We need to pull out the world's smallest violin for this one.

A dozen student snowflakes at Duke University who disrupted an alumni event only to get heckled and booed by attendees now complain that they are suffering from "mental health problems."

No, really.

School administrators are considering disciplinary action against the activists, who tried to read out a list of "demands" only to have many in the audience turn their backs on them.

Hit and Run:

Now Duke's administration is considering whether to discipline the students, whose behavior unquestionably violates university policy. That doesn't sit well with them: Protest leader Gino Nuzzolillo accused administrators of aggravating the mental health problems of student activists. The administration's letters informing students that they are under investigation have had the effect of "exacerbating any pre-existing mental health conditions," Nuzzolillo toldThe Duke Chronicle.

The protest happened during an alumni event reflecting on the 50th anniversary of the 1968 Silent Vigil at Duke, a series of student-led sit-ins on campus. Nuzzolillo and his comrades sought to channel the spirit of the Silent Vigil, although their protest was anything but silent. About 25 students stormed the stage inside Page Auditorium while Price was speaking and chanted, "President Price get off the stage," and "Whose university? Our university," until they had command of the room. Then they read a list of demands, which included raising the university's minimum wage to $15 an hour, hiring more faculty members of color, and spending more money on counseling services.

The "demands" are not unlike the demands made by student activists at many universities across the country. But the demonstration of entitlement by the activists, who obviously believe they have a right to shut down any speaker to get their message across - and then expect not to be punished for their actions - is bizarre.

Readers may find it remarkable that these students expected the other people in the room to applaud and validate them for derailing the event. The students also think the university should refrain from punishing them, because any punishment would contribute to their mental health problems. According to Nuzzolillo:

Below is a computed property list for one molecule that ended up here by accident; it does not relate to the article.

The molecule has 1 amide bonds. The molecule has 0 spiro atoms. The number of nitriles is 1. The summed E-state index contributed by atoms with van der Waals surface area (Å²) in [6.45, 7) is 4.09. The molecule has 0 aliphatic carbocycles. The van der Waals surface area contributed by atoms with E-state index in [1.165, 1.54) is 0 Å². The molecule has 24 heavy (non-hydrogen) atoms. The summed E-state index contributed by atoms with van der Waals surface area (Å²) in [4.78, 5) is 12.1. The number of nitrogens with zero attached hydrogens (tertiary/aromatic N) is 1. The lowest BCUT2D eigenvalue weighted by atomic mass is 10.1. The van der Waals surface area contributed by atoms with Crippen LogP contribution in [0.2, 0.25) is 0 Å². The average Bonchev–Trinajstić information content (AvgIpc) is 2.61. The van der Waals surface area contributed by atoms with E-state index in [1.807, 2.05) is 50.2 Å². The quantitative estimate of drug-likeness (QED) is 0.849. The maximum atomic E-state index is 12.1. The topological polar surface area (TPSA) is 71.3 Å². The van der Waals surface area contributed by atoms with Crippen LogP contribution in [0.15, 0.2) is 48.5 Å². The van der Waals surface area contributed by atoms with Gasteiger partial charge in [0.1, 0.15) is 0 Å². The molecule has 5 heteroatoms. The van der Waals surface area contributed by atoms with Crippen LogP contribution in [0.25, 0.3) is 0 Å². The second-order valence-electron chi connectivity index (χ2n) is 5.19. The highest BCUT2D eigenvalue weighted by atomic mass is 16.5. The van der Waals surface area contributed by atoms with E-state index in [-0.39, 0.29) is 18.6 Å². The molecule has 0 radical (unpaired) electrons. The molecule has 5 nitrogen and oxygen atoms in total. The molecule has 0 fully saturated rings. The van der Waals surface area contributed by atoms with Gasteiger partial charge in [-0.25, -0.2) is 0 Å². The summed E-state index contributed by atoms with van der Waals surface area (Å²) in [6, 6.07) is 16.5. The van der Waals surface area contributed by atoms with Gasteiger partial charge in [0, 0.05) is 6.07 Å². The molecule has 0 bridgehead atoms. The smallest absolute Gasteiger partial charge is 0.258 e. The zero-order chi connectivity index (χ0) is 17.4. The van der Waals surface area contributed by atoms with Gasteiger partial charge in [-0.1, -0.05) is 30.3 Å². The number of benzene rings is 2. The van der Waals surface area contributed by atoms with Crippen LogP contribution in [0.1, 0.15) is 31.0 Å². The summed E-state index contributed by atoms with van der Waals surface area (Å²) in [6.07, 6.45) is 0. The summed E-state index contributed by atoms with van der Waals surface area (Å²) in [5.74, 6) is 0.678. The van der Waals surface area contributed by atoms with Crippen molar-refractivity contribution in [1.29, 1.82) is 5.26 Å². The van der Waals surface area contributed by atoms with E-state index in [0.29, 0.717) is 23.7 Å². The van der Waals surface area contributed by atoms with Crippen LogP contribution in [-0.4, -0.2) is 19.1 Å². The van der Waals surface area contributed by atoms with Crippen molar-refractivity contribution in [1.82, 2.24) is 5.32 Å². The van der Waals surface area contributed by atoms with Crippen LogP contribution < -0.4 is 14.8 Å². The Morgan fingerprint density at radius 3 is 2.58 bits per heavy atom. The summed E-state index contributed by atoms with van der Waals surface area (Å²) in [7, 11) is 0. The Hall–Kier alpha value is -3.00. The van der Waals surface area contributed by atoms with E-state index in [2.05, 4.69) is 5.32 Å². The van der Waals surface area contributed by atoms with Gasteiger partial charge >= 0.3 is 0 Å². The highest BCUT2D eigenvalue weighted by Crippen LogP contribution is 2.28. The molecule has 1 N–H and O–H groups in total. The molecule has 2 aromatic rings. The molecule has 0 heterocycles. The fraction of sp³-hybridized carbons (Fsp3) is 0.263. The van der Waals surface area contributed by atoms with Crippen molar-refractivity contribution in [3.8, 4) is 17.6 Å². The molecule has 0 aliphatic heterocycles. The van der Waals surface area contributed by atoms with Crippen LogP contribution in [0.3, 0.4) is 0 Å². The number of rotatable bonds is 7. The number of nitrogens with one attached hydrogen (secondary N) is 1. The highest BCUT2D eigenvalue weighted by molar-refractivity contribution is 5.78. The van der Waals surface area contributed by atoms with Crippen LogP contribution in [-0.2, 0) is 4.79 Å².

I think we are particularly concerned that the University knows that by sending these conduct letters out that they will be concerning the students and that they will be exacerbating any pre-existing mental health conditions and, like Bryce said, traumatizing and starting new ones, especially after Saturday's issues. I think that among the many things that we share in common with the administration, the number one thing is that we all want to see this University be better and be more accommodating and make changes. We're not sure why they're not taking that approach too and reaching out to us in good faith rather than initiating a conduct process.

These students want to have it both ways. They want to fight injustice, engage in civil disobedience like the activists of yore, and thumb their noses at the administration. At the same time, they want administrators to make them feel safe and comfortable, shield them from criticism, and play the role of the protective parents. They want to be celebrated as resistance fighters and treated like trauma victims. The student activists of 2018 require a lot of hand holding as they overthrow their oppressors.

This seems to be the norm for protesters on the left these days. Take the NFL anthem kneelers. They whine about pushback from owners and fans, citing "censorship" when what they really want is to be worshipped and adored for "speaking truth to power." Those who oppose them should sit down and shut up.

The Duke snowflakes believe the same thing. How long that worldview will hold once they leave the safety of the campus and are forced to make their way in the real world remains to be seen.